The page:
The blogosphere is alive with the news that Google has tweaked its page ranking algorithm to favour mobile-friendly websites in mobile search rankings. The change has profound implications for online marketers, for whom online visibility is hugely important. Should you be concerned about this change and how will it impact your business?
Google’s recent announcement that it will give priority in its mobile search page rankings to those websites that display well on smartphones has important consequences. Effective April 21st, 2015, this change, dubbed Mobilegeddon by the more alarmist commentators, represents a radical change to the way Google and, by extension, users view the internet, favouring “mobile-friendly” sites over those that are not in searches conducted on mobile phones. While the move does not directly impact Exponential-E, it is important that our customers at least know what all the hullabaloo is about.
How to find out if your site is mobile friendly
First of all, before you read further, you can quickly check whether your site is mobile friendly by following these steps.
1. Simply visit this page here.
2. Insert your website URL here.
Within 10 seconds, you will know whether your site is mobile friendly based on criteria such as whether the links on your home page are too close together, whether the buttons are legible for users and much more.
However, whether your site is mobile friendly or not, please do not panic; read on.
Why is Google making this change?
The justification for this particular change is consistent with Google’s justification for any changes to their search algorithm; namely that Google wants to deliver the best experience for its users. For the first time ever UK adults spend more time online using mobile devices than using desktop and laptop computers, according to eMarketer. Web developers have long encouraged their clients to adopt a “mobile first” strategy when it comes to developing websites. So Google has decided that being able to tap on a home page without accidently opening random pages is critical to a good user experience. Makes sense! Having a site that is mobile-friendly is now essential if your business would benefit from having Google serve mobile traffic to your website pages.
Why this change matters to your business?
Like it or not, Google is currently the de facto gatekeeper to the web. It accounts for an 88% share of web searches made from desktop PCs in the UK and a phenomenal 94% share of mobile searches, according to website analytics firm StatCounter. Dominance of mobile search is essential for Google because the future growth of the internet is now being driven by mobile use. It is critical to note that only mobile traffic will be effected by this change so if you do not count on mobile traffic for site visits this will not be as critical.
While it is important to understand the repercussions of Google’s move, businesses also need to keep things in perspective. Websites that have been built in the last couple of years may already be mobile friendly or can easily be made so. If your site is informational and consists of a few static web pages, then the changes required to make it mobile friendly are relatively trivial. If it uses a blogging platform like WordPress, choose a new “responsive” theme and the site will automatically display well on mobile devices.
The bigger you are the harder you fall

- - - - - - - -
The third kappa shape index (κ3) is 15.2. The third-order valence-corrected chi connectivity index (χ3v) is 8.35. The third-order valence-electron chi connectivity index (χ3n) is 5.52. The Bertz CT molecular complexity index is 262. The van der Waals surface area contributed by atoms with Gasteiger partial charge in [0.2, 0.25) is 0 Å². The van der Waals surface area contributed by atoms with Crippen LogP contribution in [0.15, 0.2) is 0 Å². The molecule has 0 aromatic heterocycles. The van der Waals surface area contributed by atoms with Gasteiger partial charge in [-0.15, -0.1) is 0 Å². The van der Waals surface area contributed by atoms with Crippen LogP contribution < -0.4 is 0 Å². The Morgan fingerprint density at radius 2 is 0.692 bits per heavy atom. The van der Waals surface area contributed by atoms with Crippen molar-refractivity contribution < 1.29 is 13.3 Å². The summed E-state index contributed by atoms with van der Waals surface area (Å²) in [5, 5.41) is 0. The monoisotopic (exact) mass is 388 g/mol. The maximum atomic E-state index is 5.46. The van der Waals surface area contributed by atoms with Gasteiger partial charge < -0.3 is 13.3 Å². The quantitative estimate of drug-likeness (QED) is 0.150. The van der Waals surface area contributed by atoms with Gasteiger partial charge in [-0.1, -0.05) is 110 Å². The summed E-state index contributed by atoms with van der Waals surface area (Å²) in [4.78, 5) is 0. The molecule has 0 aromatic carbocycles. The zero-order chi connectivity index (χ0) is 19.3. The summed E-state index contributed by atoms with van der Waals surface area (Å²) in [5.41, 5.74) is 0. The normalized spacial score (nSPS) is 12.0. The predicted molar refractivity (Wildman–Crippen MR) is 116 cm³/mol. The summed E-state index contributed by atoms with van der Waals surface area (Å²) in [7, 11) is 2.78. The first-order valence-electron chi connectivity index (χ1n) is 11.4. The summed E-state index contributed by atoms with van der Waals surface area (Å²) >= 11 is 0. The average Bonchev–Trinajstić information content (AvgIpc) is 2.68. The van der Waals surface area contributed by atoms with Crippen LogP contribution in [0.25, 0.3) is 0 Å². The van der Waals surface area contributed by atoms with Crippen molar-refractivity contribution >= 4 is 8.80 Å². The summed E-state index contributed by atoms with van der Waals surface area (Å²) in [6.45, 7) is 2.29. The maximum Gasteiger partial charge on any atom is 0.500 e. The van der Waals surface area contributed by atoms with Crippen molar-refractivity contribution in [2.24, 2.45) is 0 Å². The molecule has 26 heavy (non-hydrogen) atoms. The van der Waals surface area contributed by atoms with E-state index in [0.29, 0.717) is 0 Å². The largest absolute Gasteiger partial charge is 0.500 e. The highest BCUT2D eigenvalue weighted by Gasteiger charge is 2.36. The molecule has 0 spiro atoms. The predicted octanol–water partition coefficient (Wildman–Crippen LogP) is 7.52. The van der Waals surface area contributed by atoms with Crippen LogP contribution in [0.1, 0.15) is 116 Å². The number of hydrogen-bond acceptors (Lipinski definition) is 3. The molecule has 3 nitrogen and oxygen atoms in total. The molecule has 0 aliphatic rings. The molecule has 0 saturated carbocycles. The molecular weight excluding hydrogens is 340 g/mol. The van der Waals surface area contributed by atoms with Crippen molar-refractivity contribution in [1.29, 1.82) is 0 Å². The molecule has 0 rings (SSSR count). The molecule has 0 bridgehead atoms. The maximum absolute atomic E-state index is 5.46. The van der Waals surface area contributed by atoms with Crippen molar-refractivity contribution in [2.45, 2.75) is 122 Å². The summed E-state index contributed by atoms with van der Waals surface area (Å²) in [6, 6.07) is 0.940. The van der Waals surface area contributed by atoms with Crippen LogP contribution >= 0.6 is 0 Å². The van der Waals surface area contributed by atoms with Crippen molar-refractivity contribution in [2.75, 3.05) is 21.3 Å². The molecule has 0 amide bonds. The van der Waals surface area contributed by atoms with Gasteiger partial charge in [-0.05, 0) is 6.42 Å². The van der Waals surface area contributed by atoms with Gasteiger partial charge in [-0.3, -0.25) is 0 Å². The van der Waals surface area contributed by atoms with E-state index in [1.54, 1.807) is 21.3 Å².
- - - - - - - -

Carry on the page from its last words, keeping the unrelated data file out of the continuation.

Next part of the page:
If your website contains a large number of pages or has dynamic content such as an e-commerce site, one possible option is to create a second “mobile only” website — m.wikipedia.org is the mobile-only version of Wikipedia, for example. The mobile-only site need only have a subset of the content on the main site, and this option will cause fewer headaches than having to adapt every page on the main site to ensure it is mobile friendly.
The mobile friendliness change is particularly important for internet publishers, e-commerce sites and other businesses that heavily rely on Google for drive traffic to their site. Even some of the most popular destinations on the web could be caught out by Google’s move. For example, the Mail Online, the largest English-language news site in the world, risks being penalised by Google’s new algorithm, according to a Guardian report. The Mail Online’s home page has a number of issues that prevent it from being mobile-friendly, including text that is too small to read easily on a smartphone and links that are too close together to click accurately. So presumably, their search traffic coming from mobile searches will be dropping as Google rolls out this solution.
How important is mobile search to your site?
Before getting too concerned about Google’s new “mobile first” strategy, you should first decide just how significant mobile search traffic is for your site. In a competitive localised market like pizza restaurants, getting that coveted “mobile-friendly” tag on your Google listing could be very important. It means you have more chance of attracting “walk in” customers as you should be listed higher than “mobile-unfriendly” pizza restaurants in the same neighbourhood when people search for “pizza” on their smartphones. Over time, you will want to ensure that your site is mobile friendly as you will be missing an increasingly significant portion of search traffic.
If your web agency has not already pitched the idea of making your site mobile friendly then they will surely do so in light of this update. However, it is important to note that having a responsive mobile site is not necessarily the most important web development investment, especially if most of your traffic is still acquired via desktop.